Late in his career, Lewis returned to his original interest in the genus Rosa. He helped revise the section Rosa in the Flora of North America, and the ninth volume of this flora (Oxford University Press, 2014) is dedicated to him. In 2013, he was named Rosarian of the Year by an affiliate of the American Rose Society. He also maintained a unique collection of native American roses at his large home garden in St. Louis. In one of his final rose publications in 2016, he described a new species, Rosa memoryae, which is native to Texas and named in honor of his beloved wife.2
Lewis’ field work in botany took him to many near and faraway lands including Africa, North and South America, and Asia. In his role as the director of the herbarium at the Missouri Botanical Garden, he was the editor of the Flora of Panama (1965-1970). His work on American ginseng (Panax quinquefolius, Araliaceae) conservation led him to be among the first American scientists to travel to mainland China in the 1970s, where he participated in the First National Wu-Cha (Acanthopanax)* Symposium in Harbin, China, in 1978. This groundbreaking international interaction, only six years after US President Richard Nixon’s historic trip in 1972, was covered by NBC News. At the symposium, Lewis presented a talk about his work on wild and cultivated populations of American ginseng.3
Lewis’ work with his wife in West Africa in the mid-1970s laid the groundwork for their long-standing collaboration in the field of ethnobotany. As an ethnobotanist, Lewis was most well-known for his work among the native peoples of Peru. For more than 20 years, he and Elvin-Lewis worked as a team conducting research on the plants used by the Achual and other native peoples of that area. He was awarded a highly competitive grant from the International Cooperative Biodiversity Groups (ICBG) Program of the National Institutes of Health to study ethnobotany in the Andean tropical rainforests of Peru.
Gordon Cragg, PhD, who headed this program at the National Cancer Institute, noted that Lewis’ legacy lives on through his ICBG-sponsored work (email, December 8, 2020): “Almost 4,000 plant species were collected, including a large number prescreened for human use by the Aguaruna themselves, and it is significant that these provided higher frequencies of bioactive secondary metabolites than those found in the flora as a whole. Since the cessation of Walter’s ICBG grant support in the early 2000s, this invaluable plant collection has continued to be studied by most of the original team members and has been a source of a range of potential new anticancer, anti-infective, and wound-healing agents.”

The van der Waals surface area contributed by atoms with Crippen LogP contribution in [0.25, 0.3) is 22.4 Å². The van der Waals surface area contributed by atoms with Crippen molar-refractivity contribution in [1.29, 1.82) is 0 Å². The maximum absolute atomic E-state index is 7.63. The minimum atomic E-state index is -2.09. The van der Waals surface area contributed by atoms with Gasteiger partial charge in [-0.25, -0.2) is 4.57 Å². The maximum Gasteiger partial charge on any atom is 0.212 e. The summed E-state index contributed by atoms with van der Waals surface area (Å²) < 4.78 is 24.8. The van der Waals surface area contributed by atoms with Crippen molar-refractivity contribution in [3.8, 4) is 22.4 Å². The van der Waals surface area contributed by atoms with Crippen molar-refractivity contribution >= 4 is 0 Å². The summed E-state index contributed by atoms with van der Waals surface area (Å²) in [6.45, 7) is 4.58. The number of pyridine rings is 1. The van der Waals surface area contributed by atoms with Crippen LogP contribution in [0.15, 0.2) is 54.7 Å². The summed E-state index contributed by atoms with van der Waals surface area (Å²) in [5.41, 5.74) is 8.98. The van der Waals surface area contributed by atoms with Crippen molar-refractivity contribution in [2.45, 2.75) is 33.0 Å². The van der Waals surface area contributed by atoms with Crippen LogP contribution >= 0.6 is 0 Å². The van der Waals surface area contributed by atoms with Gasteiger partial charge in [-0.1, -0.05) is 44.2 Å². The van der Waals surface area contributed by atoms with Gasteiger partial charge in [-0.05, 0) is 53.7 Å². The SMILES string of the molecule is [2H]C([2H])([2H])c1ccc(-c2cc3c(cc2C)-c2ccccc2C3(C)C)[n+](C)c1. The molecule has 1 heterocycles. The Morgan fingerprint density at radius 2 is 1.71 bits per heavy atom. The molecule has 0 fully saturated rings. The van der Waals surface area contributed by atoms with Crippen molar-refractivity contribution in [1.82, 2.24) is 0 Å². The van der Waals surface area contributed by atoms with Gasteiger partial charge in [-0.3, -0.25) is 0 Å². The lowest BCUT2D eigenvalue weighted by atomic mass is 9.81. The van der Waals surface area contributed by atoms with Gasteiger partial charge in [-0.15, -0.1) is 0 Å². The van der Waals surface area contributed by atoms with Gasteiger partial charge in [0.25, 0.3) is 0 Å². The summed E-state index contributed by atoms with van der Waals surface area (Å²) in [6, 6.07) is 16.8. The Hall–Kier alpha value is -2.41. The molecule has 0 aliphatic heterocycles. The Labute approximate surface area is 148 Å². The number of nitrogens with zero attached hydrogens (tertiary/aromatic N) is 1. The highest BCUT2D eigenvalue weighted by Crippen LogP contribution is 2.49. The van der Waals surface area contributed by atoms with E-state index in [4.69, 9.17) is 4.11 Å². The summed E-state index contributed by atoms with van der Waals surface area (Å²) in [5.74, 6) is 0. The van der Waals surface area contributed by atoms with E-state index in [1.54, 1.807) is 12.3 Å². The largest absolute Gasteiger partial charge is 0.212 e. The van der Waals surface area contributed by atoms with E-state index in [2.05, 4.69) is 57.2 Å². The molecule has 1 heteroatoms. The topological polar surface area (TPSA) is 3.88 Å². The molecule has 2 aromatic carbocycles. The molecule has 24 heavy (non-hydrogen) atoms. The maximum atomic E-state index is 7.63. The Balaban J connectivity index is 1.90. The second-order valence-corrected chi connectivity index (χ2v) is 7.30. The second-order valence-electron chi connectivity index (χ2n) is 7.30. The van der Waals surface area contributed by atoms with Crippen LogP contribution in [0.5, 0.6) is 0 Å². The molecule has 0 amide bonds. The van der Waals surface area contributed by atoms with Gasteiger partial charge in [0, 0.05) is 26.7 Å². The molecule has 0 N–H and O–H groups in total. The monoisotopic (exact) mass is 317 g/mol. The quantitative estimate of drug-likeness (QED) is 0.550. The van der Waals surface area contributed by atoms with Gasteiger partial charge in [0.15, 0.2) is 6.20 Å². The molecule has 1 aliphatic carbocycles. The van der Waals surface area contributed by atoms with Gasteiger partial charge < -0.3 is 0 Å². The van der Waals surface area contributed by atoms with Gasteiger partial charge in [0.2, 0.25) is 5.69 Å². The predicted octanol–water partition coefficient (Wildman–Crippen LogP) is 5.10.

Michael J. Balick, PhD, vice president for botanical science and director and philecology curator of the Institute of Economic Botany at the New York Botanical Garden and ABC Board of Trustees member, wrote (email to S. Casper, December 11, 2020): “As a graduate student attending one of my first meetings of the Society for Economic Botany, I was understandably intimidated by all of the luminaries present in the group. I remember Walter Lewis, who was a friend of my advisor Richard Evans Schultes, coming over and introducing himself, inquiring about my work and telling me about his latest tropical expedition. That was emblematic of Walter: to care about the next generation of ethnobotanists and be helpful to all.”
I was a doctoral student at Washington University in St. Louis and was mentored by both Lewis and Elvin-Lewis in my research on medicinal plants. Lewis was a gentleman and a scholar in the very essence of that phrase. His passion for botany was evident from the first time I met him. I conducted field work with him in Amazonia and learned not only about botany and science, but also how to work effectively with people from different backgrounds. In 2019, I traveled with Lewis, his wife, and Steven Casper to Ontario to be part of Elvin-Lewis’ tribute as an outstanding Canadian scientist. While his mind was obviously impacted by Alzheimer’s disease, he enjoyed engaging with people and was as polite and kind as I always remember him. He also remained passionate about plants, examining the local flora as we walked the streets of Guelph together.
Walter Lewis is survived by his wife, Memory Elvin-Lewis; his two children, Walter Jr. (Joanna Watt) and Memoria (Trevor Morse); and three grandchildren, Florence, Lilian, and Leander. The family is planning a home memorial service in June 2021 when the wild rose collection in his garden will be in full bloom.
Edward Kennelly, PhD, is a professor of biological sciences at Lehman College, City University of New York. He received his PhD in biology from Washington University in St. Louis in 1993 under the mentorship of Walter Lewis and Memory Elvin-Lewis.
- Schiff PL. Book Review: Medical Botany — Plants Affecting Man’s Health. Journal of Natural Products. 1979;42(1):130.
- Lewis WH. Nomenclatural novelties in Rosa recognized in North America. Novon. 2016;25(1):f.2.
- Lewis WH. First National Wu-Cha Symposium. The American Society of Pharmacognosy Newsletter. 1979;16(1):15.